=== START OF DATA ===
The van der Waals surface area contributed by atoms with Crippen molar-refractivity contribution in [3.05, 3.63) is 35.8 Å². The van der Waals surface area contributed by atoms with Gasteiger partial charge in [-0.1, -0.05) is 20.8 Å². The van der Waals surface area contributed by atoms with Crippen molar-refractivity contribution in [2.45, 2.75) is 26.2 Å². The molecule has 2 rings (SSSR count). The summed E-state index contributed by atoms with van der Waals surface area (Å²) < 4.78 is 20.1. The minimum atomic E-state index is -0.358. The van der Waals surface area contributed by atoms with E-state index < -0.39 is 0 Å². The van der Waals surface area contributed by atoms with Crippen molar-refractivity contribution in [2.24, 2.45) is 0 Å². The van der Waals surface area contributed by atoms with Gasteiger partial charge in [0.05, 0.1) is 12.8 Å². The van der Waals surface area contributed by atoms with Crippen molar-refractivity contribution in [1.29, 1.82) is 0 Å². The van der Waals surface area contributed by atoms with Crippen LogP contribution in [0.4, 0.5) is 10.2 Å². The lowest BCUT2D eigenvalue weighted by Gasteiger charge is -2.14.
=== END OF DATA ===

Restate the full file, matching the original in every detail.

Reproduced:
The van der Waals surface area contributed by atoms with Crippen molar-refractivity contribution in [3.05, 3.63) is 35.8 Å². The van der Waals surface area contributed by atoms with Gasteiger partial charge in [-0.1, -0.05) is 20.8 Å². The van der Waals surface area contributed by atoms with Crippen molar-refractivity contribution in [2.45, 2.75) is 26.2 Å². The molecule has 2 rings (SSSR count). The summed E-state index contributed by atoms with van der Waals surface area (Å²) < 4.78 is 20.1. The minimum atomic E-state index is -0.358. The van der Waals surface area contributed by atoms with E-state index < -0.39 is 0 Å². The van der Waals surface area contributed by atoms with Crippen molar-refractivity contribution in [2.24, 2.45) is 0 Å². The van der Waals surface area contributed by atoms with Gasteiger partial charge in [0.05, 0.1) is 12.8 Å². The van der Waals surface area contributed by atoms with Crippen molar-refractivity contribution in [1.29, 1.82) is 0 Å². The van der Waals surface area contributed by atoms with Crippen LogP contribution in [0.4, 0.5) is 10.2 Å². The lowest BCUT2D eigenvalue weighted by Gasteiger charge is -2.14.